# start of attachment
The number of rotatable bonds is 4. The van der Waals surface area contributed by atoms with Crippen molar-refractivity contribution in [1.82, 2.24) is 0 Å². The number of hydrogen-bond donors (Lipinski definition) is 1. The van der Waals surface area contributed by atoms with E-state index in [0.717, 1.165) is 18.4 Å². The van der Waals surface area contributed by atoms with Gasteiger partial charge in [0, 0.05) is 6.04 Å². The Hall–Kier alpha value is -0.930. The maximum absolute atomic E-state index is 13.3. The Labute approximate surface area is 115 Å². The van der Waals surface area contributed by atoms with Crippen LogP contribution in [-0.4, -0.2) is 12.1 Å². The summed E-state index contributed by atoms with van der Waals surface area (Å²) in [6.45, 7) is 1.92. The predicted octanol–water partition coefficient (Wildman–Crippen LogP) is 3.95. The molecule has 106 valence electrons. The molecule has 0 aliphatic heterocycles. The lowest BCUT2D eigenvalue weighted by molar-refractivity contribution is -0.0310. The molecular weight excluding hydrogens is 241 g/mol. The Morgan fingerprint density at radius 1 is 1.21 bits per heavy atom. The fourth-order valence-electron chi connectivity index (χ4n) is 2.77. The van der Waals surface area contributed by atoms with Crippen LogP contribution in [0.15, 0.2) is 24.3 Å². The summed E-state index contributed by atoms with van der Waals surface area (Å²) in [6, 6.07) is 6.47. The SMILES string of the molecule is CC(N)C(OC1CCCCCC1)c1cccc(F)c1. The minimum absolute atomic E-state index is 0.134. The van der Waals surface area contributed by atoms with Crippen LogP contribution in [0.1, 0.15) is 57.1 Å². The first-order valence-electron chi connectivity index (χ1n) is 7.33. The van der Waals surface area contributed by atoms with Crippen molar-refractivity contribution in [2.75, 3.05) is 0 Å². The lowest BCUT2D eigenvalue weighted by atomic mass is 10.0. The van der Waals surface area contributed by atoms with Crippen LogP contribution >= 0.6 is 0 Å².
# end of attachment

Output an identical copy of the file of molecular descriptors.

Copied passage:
The number of rotatable bonds is 4. The van der Waals surface area contributed by atoms with Crippen molar-refractivity contribution in [1.82, 2.24) is 0 Å². The number of hydrogen-bond donors (Lipinski definition) is 1. The van der Waals surface area contributed by atoms with E-state index in [0.717, 1.165) is 18.4 Å². The van der Waals surface area contributed by atoms with Gasteiger partial charge in [0, 0.05) is 6.04 Å². The Hall–Kier alpha value is -0.930. The maximum absolute atomic E-state index is 13.3. The Labute approximate surface area is 115 Å². The van der Waals surface area contributed by atoms with Crippen LogP contribution in [-0.4, -0.2) is 12.1 Å². The summed E-state index contributed by atoms with van der Waals surface area (Å²) in [6.45, 7) is 1.92. The predicted octanol–water partition coefficient (Wildman–Crippen LogP) is 3.95. The molecule has 106 valence electrons. The molecule has 0 aliphatic heterocycles. The lowest BCUT2D eigenvalue weighted by molar-refractivity contribution is -0.0310. The molecular weight excluding hydrogens is 241 g/mol. The Morgan fingerprint density at radius 1 is 1.21 bits per heavy atom. The fourth-order valence-electron chi connectivity index (χ4n) is 2.77. The van der Waals surface area contributed by atoms with Crippen LogP contribution in [0.15, 0.2) is 24.3 Å². The summed E-state index contributed by atoms with van der Waals surface area (Å²) in [6, 6.07) is 6.47. The SMILES string of the molecule is CC(N)C(OC1CCCCCC1)c1cccc(F)c1. The minimum absolute atomic E-state index is 0.134. The van der Waals surface area contributed by atoms with Crippen LogP contribution in [0.1, 0.15) is 57.1 Å². The first-order valence-electron chi connectivity index (χ1n) is 7.33. The van der Waals surface area contributed by atoms with Crippen molar-refractivity contribution in [2.75, 3.05) is 0 Å². The lowest BCUT2D eigenvalue weighted by atomic mass is 10.0. The van der Waals surface area contributed by atoms with Crippen LogP contribution >= 0.6 is 0 Å².